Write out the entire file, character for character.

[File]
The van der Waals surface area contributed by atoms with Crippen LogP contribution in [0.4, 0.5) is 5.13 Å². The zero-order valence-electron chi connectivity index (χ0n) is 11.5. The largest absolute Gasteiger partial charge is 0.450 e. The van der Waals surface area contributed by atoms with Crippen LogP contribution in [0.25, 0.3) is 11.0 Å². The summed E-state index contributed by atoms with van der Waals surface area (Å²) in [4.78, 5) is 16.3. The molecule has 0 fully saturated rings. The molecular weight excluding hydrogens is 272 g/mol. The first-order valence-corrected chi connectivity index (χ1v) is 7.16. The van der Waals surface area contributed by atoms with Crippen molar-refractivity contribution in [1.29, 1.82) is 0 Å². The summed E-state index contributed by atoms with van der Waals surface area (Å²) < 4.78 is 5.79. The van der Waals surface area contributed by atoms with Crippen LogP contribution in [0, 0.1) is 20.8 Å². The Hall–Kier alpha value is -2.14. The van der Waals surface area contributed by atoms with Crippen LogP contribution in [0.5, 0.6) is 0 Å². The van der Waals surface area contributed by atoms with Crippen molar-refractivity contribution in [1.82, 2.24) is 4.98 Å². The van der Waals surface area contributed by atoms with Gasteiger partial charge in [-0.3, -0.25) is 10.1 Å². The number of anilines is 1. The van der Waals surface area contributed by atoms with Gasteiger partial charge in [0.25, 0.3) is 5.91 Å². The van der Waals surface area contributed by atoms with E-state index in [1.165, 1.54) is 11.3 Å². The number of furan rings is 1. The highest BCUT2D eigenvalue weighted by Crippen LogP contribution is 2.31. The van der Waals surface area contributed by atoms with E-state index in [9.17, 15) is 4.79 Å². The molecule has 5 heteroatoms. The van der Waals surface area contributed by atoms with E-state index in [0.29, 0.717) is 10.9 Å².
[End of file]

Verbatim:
The van der Waals surface area contributed by atoms with Crippen LogP contribution in [0.4, 0.5) is 5.13 Å². The zero-order valence-electron chi connectivity index (χ0n) is 11.5. The largest absolute Gasteiger partial charge is 0.450 e. The van der Waals surface area contributed by atoms with Crippen LogP contribution in [0.25, 0.3) is 11.0 Å². The summed E-state index contributed by atoms with van der Waals surface area (Å²) in [4.78, 5) is 16.3. The molecule has 0 fully saturated rings. The molecular weight excluding hydrogens is 272 g/mol. The first-order valence-corrected chi connectivity index (χ1v) is 7.16. The van der Waals surface area contributed by atoms with Crippen molar-refractivity contribution in [1.29, 1.82) is 0 Å². The summed E-state index contributed by atoms with van der Waals surface area (Å²) < 4.78 is 5.79. The van der Waals surface area contributed by atoms with Crippen LogP contribution in [0, 0.1) is 20.8 Å². The Hall–Kier alpha value is -2.14. The van der Waals surface area contributed by atoms with Crippen LogP contribution in [0.5, 0.6) is 0 Å². The van der Waals surface area contributed by atoms with Crippen molar-refractivity contribution in [1.82, 2.24) is 4.98 Å². The van der Waals surface area contributed by atoms with Gasteiger partial charge in [-0.3, -0.25) is 10.1 Å². The number of anilines is 1. The van der Waals surface area contributed by atoms with Gasteiger partial charge in [0.25, 0.3) is 5.91 Å². The van der Waals surface area contributed by atoms with E-state index in [1.165, 1.54) is 11.3 Å². The number of furan rings is 1. The highest BCUT2D eigenvalue weighted by Crippen LogP contribution is 2.31. The van der Waals surface area contributed by atoms with E-state index in [9.17, 15) is 4.79 Å². The molecule has 5 heteroatoms. The van der Waals surface area contributed by atoms with E-state index in [0.29, 0.717) is 10.9 Å².